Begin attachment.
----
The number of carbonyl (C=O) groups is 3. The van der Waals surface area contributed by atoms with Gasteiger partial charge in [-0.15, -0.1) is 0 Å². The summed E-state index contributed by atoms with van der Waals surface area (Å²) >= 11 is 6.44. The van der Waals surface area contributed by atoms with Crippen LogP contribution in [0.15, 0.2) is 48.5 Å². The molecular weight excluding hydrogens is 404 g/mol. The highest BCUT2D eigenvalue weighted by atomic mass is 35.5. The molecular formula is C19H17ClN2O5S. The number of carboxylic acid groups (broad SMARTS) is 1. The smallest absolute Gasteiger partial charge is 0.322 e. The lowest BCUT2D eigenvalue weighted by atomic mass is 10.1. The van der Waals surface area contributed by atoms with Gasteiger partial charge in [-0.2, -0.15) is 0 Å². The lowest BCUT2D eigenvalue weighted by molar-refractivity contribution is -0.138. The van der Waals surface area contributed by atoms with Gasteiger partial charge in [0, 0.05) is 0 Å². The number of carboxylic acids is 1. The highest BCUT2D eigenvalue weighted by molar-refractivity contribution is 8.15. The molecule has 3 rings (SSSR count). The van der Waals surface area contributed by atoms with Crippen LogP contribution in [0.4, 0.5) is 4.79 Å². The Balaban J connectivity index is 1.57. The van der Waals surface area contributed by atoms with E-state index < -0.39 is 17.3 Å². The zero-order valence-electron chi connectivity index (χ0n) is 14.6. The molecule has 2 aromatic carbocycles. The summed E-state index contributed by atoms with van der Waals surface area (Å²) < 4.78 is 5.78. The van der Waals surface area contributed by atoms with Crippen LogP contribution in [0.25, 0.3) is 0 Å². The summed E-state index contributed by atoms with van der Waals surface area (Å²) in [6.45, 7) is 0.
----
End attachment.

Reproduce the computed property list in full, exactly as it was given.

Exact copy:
The number of carbonyl (C=O) groups is 3. The van der Waals surface area contributed by atoms with Gasteiger partial charge in [-0.15, -0.1) is 0 Å². The summed E-state index contributed by atoms with van der Waals surface area (Å²) >= 11 is 6.44. The van der Waals surface area contributed by atoms with Crippen LogP contribution in [0.15, 0.2) is 48.5 Å². The molecular weight excluding hydrogens is 404 g/mol. The highest BCUT2D eigenvalue weighted by atomic mass is 35.5. The molecular formula is C19H17ClN2O5S. The number of carboxylic acid groups (broad SMARTS) is 1. The smallest absolute Gasteiger partial charge is 0.322 e. The lowest BCUT2D eigenvalue weighted by atomic mass is 10.1. The van der Waals surface area contributed by atoms with Gasteiger partial charge in [-0.2, -0.15) is 0 Å². The lowest BCUT2D eigenvalue weighted by molar-refractivity contribution is -0.138. The van der Waals surface area contributed by atoms with Gasteiger partial charge in [0, 0.05) is 0 Å². The number of carboxylic acids is 1. The highest BCUT2D eigenvalue weighted by molar-refractivity contribution is 8.15. The molecule has 3 rings (SSSR count). The van der Waals surface area contributed by atoms with Crippen LogP contribution in [0.4, 0.5) is 4.79 Å². The Balaban J connectivity index is 1.57. The van der Waals surface area contributed by atoms with E-state index < -0.39 is 17.3 Å². The zero-order valence-electron chi connectivity index (χ0n) is 14.6. The molecule has 2 aromatic carbocycles. The summed E-state index contributed by atoms with van der Waals surface area (Å²) < 4.78 is 5.78. The van der Waals surface area contributed by atoms with Crippen LogP contribution in [0.25, 0.3) is 0 Å². The summed E-state index contributed by atoms with van der Waals surface area (Å²) in [6.45, 7) is 0.